European Studies and the Library

Author: Anthony Monta

Reflection of Touchdown Jesus

Courtesy of Don Harder/Flickr


Libraries and their acquisitions give established and aspiring scholars in European studies the opportunity to assess and reflect on new materials for research.

Nanovic fellows will know for example that Special Collections at Notre Dame has acquired major, previously unknown and unseen archives in modern Russian history, thanks to the efforts of Professor Semion Lyandres (History). The newest of these archives is a large collection acquired from Antonina Axenova, the adopted daughter of Eugenia Ginzburg, one of the most famous gulag survivors. Courtesy of the Institute, Ms. Axenova will be on campus in early November to examine her mother’s archive under the gentle lens of documentary filmmaker Mario Damolin. Notre Dame will therefore be taking the lead once again in shedding new light on the social and political geography of the Russosphere.

But understanding old materials in new ways is also central to the way the humanities contributes to understanding the world. With the financial support of the Institute and other units in the College of Arts & Letters, Dr. Julie Tanaka (Rare Books and Special Collections Curator and Western European History Librarian) organized “Beyond Tradition: Rethinking Early Modern Europe,” a conference held at Notre Dame earlier in September. 

Much in the spirit of the Institute’s Laura Shannon Prize in Contemporary European Studies, this conference explored the cultural, religious, political, and legal dimensions of early modern Europe that push beyond the traditional geographical and temporal categories used by historians to understand them. The conference included an exhibition, “After Gutenberg: Print, Books, and Knowledge in Germany through the Long Sixteenth Century,” which featured an explanatory talk by Thomas Brady (University of California, Berkeley), who led onlookers to understand just how contentious and dynamic intellectual life was in Germany at the time — and how the complexity of that life challenges and often exceeds our contemporary categories that try to capture or explain them.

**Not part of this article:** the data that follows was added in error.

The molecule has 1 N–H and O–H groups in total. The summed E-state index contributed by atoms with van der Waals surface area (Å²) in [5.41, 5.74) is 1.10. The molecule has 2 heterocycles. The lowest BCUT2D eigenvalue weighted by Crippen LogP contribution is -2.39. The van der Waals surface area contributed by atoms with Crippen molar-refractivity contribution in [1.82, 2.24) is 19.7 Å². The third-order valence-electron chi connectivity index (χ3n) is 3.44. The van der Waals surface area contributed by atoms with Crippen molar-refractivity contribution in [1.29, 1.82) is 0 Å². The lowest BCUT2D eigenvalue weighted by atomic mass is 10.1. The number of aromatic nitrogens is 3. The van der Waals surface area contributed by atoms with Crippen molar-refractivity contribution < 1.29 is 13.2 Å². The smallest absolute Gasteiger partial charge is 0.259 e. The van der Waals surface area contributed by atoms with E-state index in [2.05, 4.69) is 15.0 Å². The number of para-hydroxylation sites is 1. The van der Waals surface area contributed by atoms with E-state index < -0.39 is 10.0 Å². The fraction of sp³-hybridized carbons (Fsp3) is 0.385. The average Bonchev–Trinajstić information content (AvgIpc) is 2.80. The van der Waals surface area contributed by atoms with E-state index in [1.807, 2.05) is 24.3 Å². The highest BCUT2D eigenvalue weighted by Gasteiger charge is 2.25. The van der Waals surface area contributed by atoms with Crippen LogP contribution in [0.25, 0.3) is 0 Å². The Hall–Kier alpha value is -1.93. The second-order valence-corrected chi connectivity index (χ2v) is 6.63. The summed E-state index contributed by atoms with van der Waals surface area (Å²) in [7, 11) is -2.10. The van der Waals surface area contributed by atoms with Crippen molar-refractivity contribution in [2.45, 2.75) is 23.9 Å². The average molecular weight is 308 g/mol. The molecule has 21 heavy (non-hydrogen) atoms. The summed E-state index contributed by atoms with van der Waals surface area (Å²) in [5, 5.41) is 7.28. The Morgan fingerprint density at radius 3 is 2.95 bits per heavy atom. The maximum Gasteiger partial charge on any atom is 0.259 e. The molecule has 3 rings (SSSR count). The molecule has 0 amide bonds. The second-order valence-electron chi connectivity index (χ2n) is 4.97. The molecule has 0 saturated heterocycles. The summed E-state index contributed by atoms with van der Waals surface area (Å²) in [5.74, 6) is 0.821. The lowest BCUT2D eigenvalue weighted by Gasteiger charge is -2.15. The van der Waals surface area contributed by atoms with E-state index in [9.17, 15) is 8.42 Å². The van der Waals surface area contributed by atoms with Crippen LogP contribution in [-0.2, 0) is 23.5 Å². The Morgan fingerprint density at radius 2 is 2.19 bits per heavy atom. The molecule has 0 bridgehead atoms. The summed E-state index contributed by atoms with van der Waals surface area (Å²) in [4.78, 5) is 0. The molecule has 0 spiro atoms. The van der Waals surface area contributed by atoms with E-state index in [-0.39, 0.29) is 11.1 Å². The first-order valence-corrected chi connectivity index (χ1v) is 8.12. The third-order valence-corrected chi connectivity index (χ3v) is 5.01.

The conjuction of the conference and its exhibition also brought the humanities more fully into the public eye. The roundtable discussions and exhibition created “a more casual environment,” says Tanaka, which “led to lively discussions that showed how scholars can interact productively with the public.”

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